Oregon bill shows full impact of allowing naturopaths to practice primary care

Oregon bill shows full impact of allowing naturopaths to practice primary care

The American Association of Naturopathic Physicians has reached its nationwide goal of full primary care physician scope of practice for naturopathic "doctors" in only one state: Oregon. But Oregon naturopaths have discovered that merely expanding their scope of practice act to make them the putative equal of an MD or DO primary care practitioner (albeit a 3-year residency and over 15,000 hours short in education and training) didn't get them where they wanted.

A health care practitioner's scope of practice is established in a discrete statute referred to as a "practice act." These laws usually describe the qualifications for licensing, what sort of body will regulate them, what they can and cannot do in practice, grounds for discipline, and like matters. But, typically, there are many other references to health care practitioners scattered throughout the corpus of a state's laws. These laws cover, for example, what type of practitioner can perform school physicals or examine children for signs of abuse.

Thus, while Oregon's naturopathic practice act may give naturopaths the broadest scope of practice in the country, other of the state's laws don't include them as practitioners who can legally do the things they want to do. So, this year, compliant Oregon legislators have introduced several bills to close the gap. One would allow naturopaths and chiropractors to return student athletes to play following a concussion. Another would allow naturopaths to perform office surgery, the scope of which will be determined solely by the Oregon naturopathic board.

But the bill I'd like to focus on here is one that clearly illuminates what it really means to fulfill the AANP's goals: Senate Bill 856, which passed in the Senate and is now before the House Health Care Committee. The bill would include naturopathic "physicians," as Oregon allows naturopaths to call themselves, in a number of state statutes which formerly authorized only science-based practitioners, like MDs, DOs, DPMs and nurse practitioners, to perform certain functions.

As Laura Farr, Executive Director of the Oregon Association of Naturopathic Physicians, testified before a legislative committee, SB 856 doesn't expand naturopathic scope of practice.

"Our scope . . . has evolved significantly over the years . . .Unfortunately, hundreds of statutes other than the one governing naturopathic scope of practice have not been updated to match the practice scope of naturopathic physicians. SB 856 would fix that."

She's right. SB 856 would "fix that," and, in doing so, brings into chilling focus just exactly what it means to license naturopaths as primary care physicians.  As such, it is a cautionary tale for legislators in other states who are hearing the naturopathic sales pitch for licensing. This is what they really want. Here's just a sampling of what naturopaths would be allowed to do if SB 856 becomes law:

  • Decide whether an incompetent patient meets the requirements for refusing further treatment at the end of life
  • Sign off on a patient's refusing life-sustaining treatment
  • Examining children in protective custody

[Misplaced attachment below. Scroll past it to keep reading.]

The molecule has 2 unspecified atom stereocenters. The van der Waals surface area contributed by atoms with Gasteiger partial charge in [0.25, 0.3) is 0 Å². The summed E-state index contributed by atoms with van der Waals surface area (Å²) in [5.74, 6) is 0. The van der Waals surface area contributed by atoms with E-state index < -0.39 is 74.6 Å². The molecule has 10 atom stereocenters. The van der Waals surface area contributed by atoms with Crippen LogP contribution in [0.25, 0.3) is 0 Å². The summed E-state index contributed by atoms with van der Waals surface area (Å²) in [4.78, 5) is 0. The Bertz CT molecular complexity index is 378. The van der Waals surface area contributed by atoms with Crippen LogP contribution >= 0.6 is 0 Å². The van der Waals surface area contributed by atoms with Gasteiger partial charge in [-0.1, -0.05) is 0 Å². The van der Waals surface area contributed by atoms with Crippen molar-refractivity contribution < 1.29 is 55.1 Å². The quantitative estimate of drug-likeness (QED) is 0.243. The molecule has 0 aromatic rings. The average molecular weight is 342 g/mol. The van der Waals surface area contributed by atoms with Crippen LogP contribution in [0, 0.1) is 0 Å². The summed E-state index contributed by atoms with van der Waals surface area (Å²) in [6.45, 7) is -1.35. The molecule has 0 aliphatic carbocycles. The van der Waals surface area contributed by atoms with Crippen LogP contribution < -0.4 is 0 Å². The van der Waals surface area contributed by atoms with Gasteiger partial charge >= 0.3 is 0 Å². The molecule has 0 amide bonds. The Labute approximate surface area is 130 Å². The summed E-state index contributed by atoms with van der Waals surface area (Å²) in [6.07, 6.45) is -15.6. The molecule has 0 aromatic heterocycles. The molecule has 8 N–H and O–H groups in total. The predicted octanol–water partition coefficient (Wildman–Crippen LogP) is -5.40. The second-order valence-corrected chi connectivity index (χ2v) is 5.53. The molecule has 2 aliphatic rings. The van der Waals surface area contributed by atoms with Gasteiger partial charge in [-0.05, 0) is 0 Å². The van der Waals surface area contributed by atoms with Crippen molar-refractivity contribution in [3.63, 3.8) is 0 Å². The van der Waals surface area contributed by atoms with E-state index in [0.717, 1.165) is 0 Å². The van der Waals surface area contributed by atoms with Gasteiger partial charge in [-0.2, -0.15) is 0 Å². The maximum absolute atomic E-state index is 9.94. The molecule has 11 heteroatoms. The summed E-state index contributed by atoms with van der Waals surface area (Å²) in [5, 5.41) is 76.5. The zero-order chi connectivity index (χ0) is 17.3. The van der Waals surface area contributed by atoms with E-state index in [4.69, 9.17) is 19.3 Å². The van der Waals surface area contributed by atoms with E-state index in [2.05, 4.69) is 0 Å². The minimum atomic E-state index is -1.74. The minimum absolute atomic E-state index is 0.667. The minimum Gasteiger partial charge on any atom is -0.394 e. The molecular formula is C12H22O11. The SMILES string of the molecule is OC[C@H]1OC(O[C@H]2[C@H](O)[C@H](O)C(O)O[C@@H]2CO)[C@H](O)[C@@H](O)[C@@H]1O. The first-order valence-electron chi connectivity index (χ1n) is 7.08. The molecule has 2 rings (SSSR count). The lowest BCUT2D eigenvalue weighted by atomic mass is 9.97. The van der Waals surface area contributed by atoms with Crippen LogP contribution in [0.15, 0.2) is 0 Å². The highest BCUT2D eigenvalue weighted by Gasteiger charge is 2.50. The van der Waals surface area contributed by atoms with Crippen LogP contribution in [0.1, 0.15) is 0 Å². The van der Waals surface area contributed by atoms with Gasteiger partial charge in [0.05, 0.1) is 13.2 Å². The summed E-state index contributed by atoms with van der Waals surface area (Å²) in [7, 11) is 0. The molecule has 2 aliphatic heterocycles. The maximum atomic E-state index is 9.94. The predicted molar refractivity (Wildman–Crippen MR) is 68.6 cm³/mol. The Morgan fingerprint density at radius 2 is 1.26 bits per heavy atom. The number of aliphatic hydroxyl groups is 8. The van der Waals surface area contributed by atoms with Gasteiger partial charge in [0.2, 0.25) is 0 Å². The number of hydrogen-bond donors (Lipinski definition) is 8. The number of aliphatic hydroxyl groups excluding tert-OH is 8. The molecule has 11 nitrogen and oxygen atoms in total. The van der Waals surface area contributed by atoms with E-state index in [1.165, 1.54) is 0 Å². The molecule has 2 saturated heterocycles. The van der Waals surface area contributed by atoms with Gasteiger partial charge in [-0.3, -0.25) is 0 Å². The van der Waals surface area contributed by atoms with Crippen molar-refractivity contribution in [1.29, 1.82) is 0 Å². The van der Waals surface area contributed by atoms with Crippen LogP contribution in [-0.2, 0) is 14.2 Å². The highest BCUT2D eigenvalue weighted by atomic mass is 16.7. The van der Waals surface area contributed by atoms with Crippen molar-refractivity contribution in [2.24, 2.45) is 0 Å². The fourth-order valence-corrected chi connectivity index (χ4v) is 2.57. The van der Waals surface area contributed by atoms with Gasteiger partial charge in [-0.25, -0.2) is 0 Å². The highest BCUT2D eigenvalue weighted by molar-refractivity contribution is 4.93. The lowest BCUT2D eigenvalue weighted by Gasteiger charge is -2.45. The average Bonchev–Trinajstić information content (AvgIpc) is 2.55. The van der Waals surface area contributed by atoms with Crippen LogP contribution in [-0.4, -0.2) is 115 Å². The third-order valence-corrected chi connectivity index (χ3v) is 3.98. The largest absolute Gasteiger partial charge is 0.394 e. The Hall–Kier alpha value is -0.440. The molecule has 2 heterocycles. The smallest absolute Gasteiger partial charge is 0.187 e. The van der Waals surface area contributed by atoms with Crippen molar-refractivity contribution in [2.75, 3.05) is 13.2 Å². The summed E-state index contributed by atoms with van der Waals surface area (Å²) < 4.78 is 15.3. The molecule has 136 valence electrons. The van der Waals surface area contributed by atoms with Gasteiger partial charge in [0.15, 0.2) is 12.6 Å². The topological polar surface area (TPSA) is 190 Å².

• Examining people with mental illness and developmental disabilities
  • Providing emergency care
  • Administration of medicine in schools
  • Verification of physician for leave after patient's bone marrow transplant
  • Health assessments for children in special education services

At a hearing on the bill, a special education teacher testified in favor of it. The teacher was evaluating a 5-year-old child for autistic spectrum disorder eligibility for the Portland school district. Under state law, the child needed a document signed by a physician, nurse practitioner or physician's assistant, citing any suspected or known physical, health or medical conditions. The teacher said the child had been seen by a naturopathic doctor for several years who has documented the child's developmental history as well as his own history of concerns. However, the naturopath was not authorized under state law to sign the child's health assessment. The teacher lamented the fact that the child would have to see a real medical doctor for evaluation under state law.

Former naturopath Britt Hermes has detailed how naturopaths exploit autistic children and their parents with dubious tests indicating an equally dubious need for dietary supplements, which the naturopath then sells to the parent. Any ethical naturopath who suspects a child may be on the autism spectrum should refer the child to a pediatrician. But they don't. Naturopaths arrogantly maintain they have the education and training to manage autistic spectrum children, even though it is entirely possible that they've never seen a single example during their woefully inadequate training. Oregon's current requirement that the child have contact with reality-based medical practitioner means there is some chance he will get a proper medical evaluation and evidence-based care. That won't happen if naturopaths are allowed to sign off on health assessments.

SB 856 gives the public the false impression that naturopaths are properly educated and trained to perform the important tasks the bill would allow them to do, like examining mentally and developmentally impaired patients and managing end-of-life care. They are not. Their schools don't even properly prepare them to practice rudimentary primary care. Giving naturopaths the authority to manage patients with complicated health problems can only exacerbate the already unfortunate situation in Oregon.

Points of Interest 04/30/2017
Points of Interest 04/29/2017